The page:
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I am helping a colleague who has written an engineering program that involves a function returning an array of large size (0.5 to 2 GB typically on Windows x64 OS with 16 GB RAM) and who is noticing significantly slower performance with Intel Fortran compared to gfortran. We are trying to understand why this is the case.

Toward this, consider the following simplification of the program that reduces to a function instruction equivalent to the formula y = f(x) where x and y happen to be arrays of significant size; in this example, they are on the order of 0.5 GB. The function has been made trivial for this example as a simple assignment: y = x.

What one notices then is the performance of the program using Intel Fortran with /O2 optimization is significantly worse compared to that required for simply copying all the data. When looked at in the form of a ratio, program using Intel Fortran shows performance that is more than 4 times slower than that compared to the exact same code run with gfortran.

Can someone from the Intel Fortran team please provide some insight and guidance with this?

Thanks,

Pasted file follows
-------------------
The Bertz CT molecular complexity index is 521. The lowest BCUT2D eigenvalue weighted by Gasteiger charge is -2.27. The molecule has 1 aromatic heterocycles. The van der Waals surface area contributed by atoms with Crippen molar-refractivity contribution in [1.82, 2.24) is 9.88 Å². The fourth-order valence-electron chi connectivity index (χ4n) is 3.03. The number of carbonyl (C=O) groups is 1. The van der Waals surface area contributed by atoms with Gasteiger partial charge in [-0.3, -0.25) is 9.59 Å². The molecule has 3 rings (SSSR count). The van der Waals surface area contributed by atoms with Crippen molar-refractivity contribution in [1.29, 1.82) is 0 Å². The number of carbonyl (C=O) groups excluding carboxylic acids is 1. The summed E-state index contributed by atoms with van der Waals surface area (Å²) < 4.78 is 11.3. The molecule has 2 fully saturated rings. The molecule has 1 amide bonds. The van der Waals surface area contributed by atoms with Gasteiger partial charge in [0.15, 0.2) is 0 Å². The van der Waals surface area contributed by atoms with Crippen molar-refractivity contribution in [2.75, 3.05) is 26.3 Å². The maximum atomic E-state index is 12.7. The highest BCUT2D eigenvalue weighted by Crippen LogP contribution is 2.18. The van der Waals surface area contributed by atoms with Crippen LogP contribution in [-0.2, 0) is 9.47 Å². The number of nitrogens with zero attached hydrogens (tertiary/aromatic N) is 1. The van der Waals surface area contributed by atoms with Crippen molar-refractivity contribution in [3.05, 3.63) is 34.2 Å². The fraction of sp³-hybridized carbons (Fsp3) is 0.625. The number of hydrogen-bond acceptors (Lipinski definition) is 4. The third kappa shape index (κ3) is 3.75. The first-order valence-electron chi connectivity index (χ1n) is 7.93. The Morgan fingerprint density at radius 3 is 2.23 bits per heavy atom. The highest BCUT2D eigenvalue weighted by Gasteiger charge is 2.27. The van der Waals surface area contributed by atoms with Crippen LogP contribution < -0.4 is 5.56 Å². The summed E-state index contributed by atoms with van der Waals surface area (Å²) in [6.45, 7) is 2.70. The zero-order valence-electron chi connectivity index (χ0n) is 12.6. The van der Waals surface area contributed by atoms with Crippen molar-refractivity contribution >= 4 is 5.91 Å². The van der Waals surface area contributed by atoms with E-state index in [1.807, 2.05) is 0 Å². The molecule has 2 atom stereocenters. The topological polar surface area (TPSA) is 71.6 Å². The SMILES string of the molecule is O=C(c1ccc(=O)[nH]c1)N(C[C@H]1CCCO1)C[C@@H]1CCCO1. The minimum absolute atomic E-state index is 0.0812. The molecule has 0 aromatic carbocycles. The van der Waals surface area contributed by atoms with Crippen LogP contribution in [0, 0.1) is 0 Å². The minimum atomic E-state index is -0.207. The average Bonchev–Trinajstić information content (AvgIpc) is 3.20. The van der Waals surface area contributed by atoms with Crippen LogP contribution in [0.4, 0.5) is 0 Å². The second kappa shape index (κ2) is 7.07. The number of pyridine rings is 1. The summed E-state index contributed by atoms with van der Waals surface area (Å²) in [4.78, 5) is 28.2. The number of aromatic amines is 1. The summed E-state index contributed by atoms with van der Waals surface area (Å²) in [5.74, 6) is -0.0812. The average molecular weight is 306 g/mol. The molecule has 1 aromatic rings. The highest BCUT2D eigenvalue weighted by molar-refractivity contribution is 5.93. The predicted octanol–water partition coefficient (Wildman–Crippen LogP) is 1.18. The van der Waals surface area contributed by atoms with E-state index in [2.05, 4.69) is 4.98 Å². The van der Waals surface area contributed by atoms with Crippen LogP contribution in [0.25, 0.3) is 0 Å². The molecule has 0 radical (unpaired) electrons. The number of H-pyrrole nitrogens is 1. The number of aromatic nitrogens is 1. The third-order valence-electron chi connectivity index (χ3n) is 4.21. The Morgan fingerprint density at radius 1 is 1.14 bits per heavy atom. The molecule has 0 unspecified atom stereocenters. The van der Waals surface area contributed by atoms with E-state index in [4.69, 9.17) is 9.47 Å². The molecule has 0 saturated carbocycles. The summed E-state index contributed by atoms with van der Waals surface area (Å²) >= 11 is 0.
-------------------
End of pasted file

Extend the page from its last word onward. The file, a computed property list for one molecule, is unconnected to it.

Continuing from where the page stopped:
program p use, intrinsic :: iso_fortran_env, only : R8 => real64 implicit none integer, parameter :: N = 2**27 integer, parameter :: NUM_SAMPLES = 100 integer :: i real :: x(N) ! 0.5 GB storage size real :: y(N) real(R8) :: t1 real(R8) :: t2 real(R8) :: t_assign real(R8) :: t(NUM_SAMPLES) call random_number( x ) print *, "Checking y=x Assignment:" print "(a,t10,a,t25,a)", "i", "x", "y" do i = 1, NUM_SAMPLES if ( mod(i,20) == 0 ) x = x + epsilon(x) ! For compiler not to optimize away the sampling loop call cpu_time( t1 ) y = x call cpu_time( t2 ) t(i) = t2 - t1 if ( mod(i,20) == 0 ) then print "(g0,t10,g0,t25,g0)", i, x(i), y(i) end if end do t_assign = sum(t) print "(*(g0,1x))", "Average CPU Time = ", sum(t)/real(NUM_SAMPLES,kind=R8) print * print *, "Checking y=equals(x) Function Call:" print "(a,t10,a,t25,a)", "i", "x", "y" do i = 1, NUM_SAMPLES if ( mod(i,20) == 0 ) x = x + epsilon(x) ! For compiler not to optimize away the sampling loop call cpu_time( t1 ) y = equals( x ) call cpu_time( t2 ) t(i) = t2 - t1 if ( mod(i,20) == 0 ) then print "(g0,t10,g0,t25,g0)", i, x(i), y(i) end if end do print "(*(g0,1x))", "Average CPU Time = ", sum(t)/real(NUM_SAMPLES,kind=R8) print * print "(g0,f10.2)", "Ratio of the two instructions: ", sum(t)/t_assign stop contains pure function equals( a ) result( r ) real, intent(in) :: a(:) ! Function result real :: r( size(a) ) r = x return end function equals end program p